The contrast is clear and loud: The UGC Act passed in 1956 entitles every university to grant any degree it deems fit, while The Indian Medical Council Act, passed just a couple months later in 1956, denies universities what has been awarded by the UGC Act. The Indian Medical Council Act, in essence, says that a university cannot run a medical course or establish a medical faculty without the approval of the Medical Council of India.

Likewise in 1987, Parliament enacted The All-India Council for Technical Education Act, 1987, which gave the AICTE absolute powers in the monitoring of technical education in the country.

Before jumping for a university degree, be careful to confirm whether or not the course you are seeking to study is duly approved by the corresponding apex monitoring body.
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Admission Deadline
Pervin Malhotra

Armed Forces

February 14

Indian Navy, Post Box 4921, Safdarjang Enclave, New Delhi 110029
www.nausena-bharti.mil.in.

Matric Entry Recruit (MER) for 2/ 2005 batch

Elig: Unmarried Indian males Cl 10 (55%, Sc, Maths)/10+2 (50%,Phy, Maths) Dob: 01 Aug ’85 - 31 Jul ’88.

Details: Employment News (22-28 Jan)/Website

January 28

Coast Guard HQ, Director (HRD), Coast Guard Recruitment Cell, PB No. 127, NOIDA 201301 (UP)
www.indiancoastguard.org

Recruitment of Assistant Commandants (January ‘05) in:
1) General Duty
2) General Duty-Pilot
3) CPL Holders
4) Tech Branch

Elig: For 1: Bachelor’s Deg (Maths & Phys in 10+2).
For 2: BSc (Phys & Maths), PABT pass.
For 3: 10+2 with valid CPL (Bachelor’s deg prfd).
For 4: BE/ BTech in Arch/ Marchine/ Mech/ Elect/Telecomm & Electron/ Design/ Prodn/ Aeronautical/ Control Engg/ CoC 1st Class Engg of Motorship/ Coll of Marchine Engg (IMET, Kol)/ A & B of IE in above fields or equiv.

DoB: For 1: 01 Jul ‘80 - 30 Jun ‘84
For 2 & 3:
01 Jul ‘78 - 30 Jun 86
For 4: 01 Jul ‘75 - 30 Jun ‘84.

Selectn: Tests, Interview (At Chennai/ Del/Kol/M’bai).

Appln F: Send in prescribed format to above add or d’load from website.

Details: Employment News (January 15-21)/Website

Engineering

Dhirubhai Ambani Institute of Information & Communication Technology, Gandhinagar (Guj).
www.da-iict.org

BTech (Info & Comm Tech) (4-yr)

Elig: 10+2 (PCM).

Selectn: AIEEE 2005

Details: Website.

Centre for Development of Advanced Computing (C-DAC), A-34, Phase VIII, Industrial Area, Mohali 160071 (GoI, M/o Comm & IT)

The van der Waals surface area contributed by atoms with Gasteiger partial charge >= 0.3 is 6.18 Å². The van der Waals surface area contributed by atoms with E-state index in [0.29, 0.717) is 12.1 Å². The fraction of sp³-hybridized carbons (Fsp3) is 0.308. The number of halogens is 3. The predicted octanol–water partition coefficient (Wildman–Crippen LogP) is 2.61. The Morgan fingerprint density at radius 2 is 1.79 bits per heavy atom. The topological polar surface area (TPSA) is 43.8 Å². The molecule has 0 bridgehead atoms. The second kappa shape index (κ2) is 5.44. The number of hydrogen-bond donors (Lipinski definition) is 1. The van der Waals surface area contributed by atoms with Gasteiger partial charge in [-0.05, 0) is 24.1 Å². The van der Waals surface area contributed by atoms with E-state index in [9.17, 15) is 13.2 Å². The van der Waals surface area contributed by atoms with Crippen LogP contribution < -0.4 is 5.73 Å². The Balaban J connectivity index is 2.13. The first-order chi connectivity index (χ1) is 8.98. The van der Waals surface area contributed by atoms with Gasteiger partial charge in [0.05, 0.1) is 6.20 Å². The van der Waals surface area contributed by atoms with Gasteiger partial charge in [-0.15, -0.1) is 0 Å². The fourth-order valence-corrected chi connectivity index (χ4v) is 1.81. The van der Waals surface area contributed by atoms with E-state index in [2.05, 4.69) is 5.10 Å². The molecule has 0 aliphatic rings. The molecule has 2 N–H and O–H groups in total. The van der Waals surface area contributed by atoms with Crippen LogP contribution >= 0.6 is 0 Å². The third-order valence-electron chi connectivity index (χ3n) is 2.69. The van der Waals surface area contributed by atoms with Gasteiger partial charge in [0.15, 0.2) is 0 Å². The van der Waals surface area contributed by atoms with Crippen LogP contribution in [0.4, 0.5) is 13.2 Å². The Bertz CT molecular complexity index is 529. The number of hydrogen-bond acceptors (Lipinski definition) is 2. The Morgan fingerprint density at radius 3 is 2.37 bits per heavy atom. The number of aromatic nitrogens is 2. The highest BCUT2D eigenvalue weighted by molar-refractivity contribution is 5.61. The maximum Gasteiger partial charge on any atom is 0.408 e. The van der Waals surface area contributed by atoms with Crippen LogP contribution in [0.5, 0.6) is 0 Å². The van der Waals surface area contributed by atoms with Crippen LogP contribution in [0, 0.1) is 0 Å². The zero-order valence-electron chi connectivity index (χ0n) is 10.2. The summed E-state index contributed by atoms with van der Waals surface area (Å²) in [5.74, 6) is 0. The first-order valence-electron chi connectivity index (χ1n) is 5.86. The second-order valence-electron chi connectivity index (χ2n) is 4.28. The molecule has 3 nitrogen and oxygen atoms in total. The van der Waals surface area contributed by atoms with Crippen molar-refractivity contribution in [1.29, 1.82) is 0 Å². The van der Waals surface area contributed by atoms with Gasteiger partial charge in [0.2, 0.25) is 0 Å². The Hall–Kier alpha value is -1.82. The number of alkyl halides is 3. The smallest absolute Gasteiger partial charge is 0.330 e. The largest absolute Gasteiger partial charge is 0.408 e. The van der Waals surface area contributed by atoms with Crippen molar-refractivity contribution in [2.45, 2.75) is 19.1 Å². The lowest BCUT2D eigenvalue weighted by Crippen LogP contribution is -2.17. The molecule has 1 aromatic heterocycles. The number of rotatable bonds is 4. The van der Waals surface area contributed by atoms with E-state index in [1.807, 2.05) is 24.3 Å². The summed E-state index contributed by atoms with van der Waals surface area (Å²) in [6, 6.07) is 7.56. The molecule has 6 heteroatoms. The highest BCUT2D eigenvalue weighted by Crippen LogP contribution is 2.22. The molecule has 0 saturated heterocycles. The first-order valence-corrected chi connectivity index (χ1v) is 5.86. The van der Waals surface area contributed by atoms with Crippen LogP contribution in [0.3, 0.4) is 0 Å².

www.cedtimohali.org

Adv Dip in CADD Engg (26-wk)

Elig: Deg/ Dip in (Mech/ Prodn/ Auto or equiv in Mech field)

Appln F: Send appln on plain paper (mention your name, mailing add, educn qual) with reqd docs and course fees by DD fvg "The Director C-DAC" payable at Mohali to The Director, C-DAC, Post Bag No. 10 at above add.

Details: Website

Hotel Management

February 21

National Council for Hotel Management & Catering Technology, Library Avenue, Pusa Complex, New Delhi 110012
www.nchmct.org

Joint Entrance Exam 2005
For: BSc in Hospitality & Hotel Admin (in collab with IGNOU)

Elig: 10+2 with Eng Age Limit: 22 yrs

Selectn: JEE: 24 April ‘05.

Appln F: Send Rs 850/- by DD fvg "National Council for Hotel Management and Catering Technology ", payable at New Delhi to JEE Cell, 4th Floor at above add. Write your name and add behind DD.

Details: Website

Management

March 1

ABV-Indian Institute of Information Technology & Management, Morena Link Road, Gwalior (Deemed Univ)
www.iiitm.ac.in

MBA (Gen, ITES, Infrastruct Mgt, Public Serv Mgt & E-Governance, Non-Formal Sector Mgt.)

Elig: BE/ BTech/ MCA (60%/ 6.75 CGPA on a 10 pt scale) & valid JMET score.

Appln F: Send Rs. 500/- by DD fvg "Director, ABV-IIITM Gwalior" payable at Gwalior with self-add stamped (Rs 45/-) env (9" x 4") to above add by 15 February/ d’load from website.

Indraprastha Apollo Hospital Complex, Sarita Vihar, Delhi-Mathura Road, New Delhi (in collab with Medvarsity)
Email: [email protected]

Diploma in Hospital Management (1-yr, Corresp, online)